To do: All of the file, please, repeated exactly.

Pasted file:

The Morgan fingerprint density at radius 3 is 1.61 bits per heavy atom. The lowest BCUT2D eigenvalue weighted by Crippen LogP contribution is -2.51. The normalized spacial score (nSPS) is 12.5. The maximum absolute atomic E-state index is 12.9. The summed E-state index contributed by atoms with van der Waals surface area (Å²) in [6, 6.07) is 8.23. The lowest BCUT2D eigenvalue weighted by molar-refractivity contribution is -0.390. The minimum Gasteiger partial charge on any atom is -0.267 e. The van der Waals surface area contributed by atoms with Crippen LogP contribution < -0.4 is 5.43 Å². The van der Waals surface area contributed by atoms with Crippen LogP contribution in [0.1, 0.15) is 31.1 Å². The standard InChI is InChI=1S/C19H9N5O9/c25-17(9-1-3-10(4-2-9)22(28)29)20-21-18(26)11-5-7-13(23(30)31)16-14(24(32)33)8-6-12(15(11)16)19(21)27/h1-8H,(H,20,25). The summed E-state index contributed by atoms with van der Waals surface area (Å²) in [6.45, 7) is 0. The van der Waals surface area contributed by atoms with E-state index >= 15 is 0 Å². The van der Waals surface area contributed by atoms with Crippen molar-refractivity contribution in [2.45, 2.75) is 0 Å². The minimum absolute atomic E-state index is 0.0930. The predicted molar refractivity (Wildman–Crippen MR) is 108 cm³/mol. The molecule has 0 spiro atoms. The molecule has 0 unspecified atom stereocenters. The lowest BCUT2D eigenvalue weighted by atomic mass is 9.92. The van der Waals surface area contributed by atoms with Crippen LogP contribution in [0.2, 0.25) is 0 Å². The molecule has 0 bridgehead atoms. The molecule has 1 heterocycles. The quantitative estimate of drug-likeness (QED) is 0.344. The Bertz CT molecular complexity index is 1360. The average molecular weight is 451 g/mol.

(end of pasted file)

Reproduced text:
The Morgan fingerprint density at radius 3 is 1.61 bits per heavy atom. The lowest BCUT2D eigenvalue weighted by Crippen LogP contribution is -2.51. The normalized spacial score (nSPS) is 12.5. The maximum absolute atomic E-state index is 12.9. The summed E-state index contributed by atoms with van der Waals surface area (Å²) in [6, 6.07) is 8.23. The lowest BCUT2D eigenvalue weighted by molar-refractivity contribution is -0.390. The minimum Gasteiger partial charge on any atom is -0.267 e. The van der Waals surface area contributed by atoms with Crippen LogP contribution < -0.4 is 5.43 Å². The van der Waals surface area contributed by atoms with Crippen LogP contribution in [0.1, 0.15) is 31.1 Å². The standard InChI is InChI=1S/C19H9N5O9/c25-17(9-1-3-10(4-2-9)22(28)29)20-21-18(26)11-5-7-13(23(30)31)16-14(24(32)33)8-6-12(15(11)16)19(21)27/h1-8H,(H,20,25). The summed E-state index contributed by atoms with van der Waals surface area (Å²) in [6.45, 7) is 0. The van der Waals surface area contributed by atoms with E-state index >= 15 is 0 Å². The van der Waals surface area contributed by atoms with Crippen molar-refractivity contribution in [2.45, 2.75) is 0 Å². The minimum absolute atomic E-state index is 0.0930. The predicted molar refractivity (Wildman–Crippen MR) is 108 cm³/mol. The molecule has 0 spiro atoms. The molecule has 0 unspecified atom stereocenters. The lowest BCUT2D eigenvalue weighted by atomic mass is 9.92. The van der Waals surface area contributed by atoms with Crippen LogP contribution in [0.2, 0.25) is 0 Å². The molecule has 0 bridgehead atoms. The molecule has 1 heterocycles. The quantitative estimate of drug-likeness (QED) is 0.344. The Bertz CT molecular complexity index is 1360. The average molecular weight is 451 g/mol.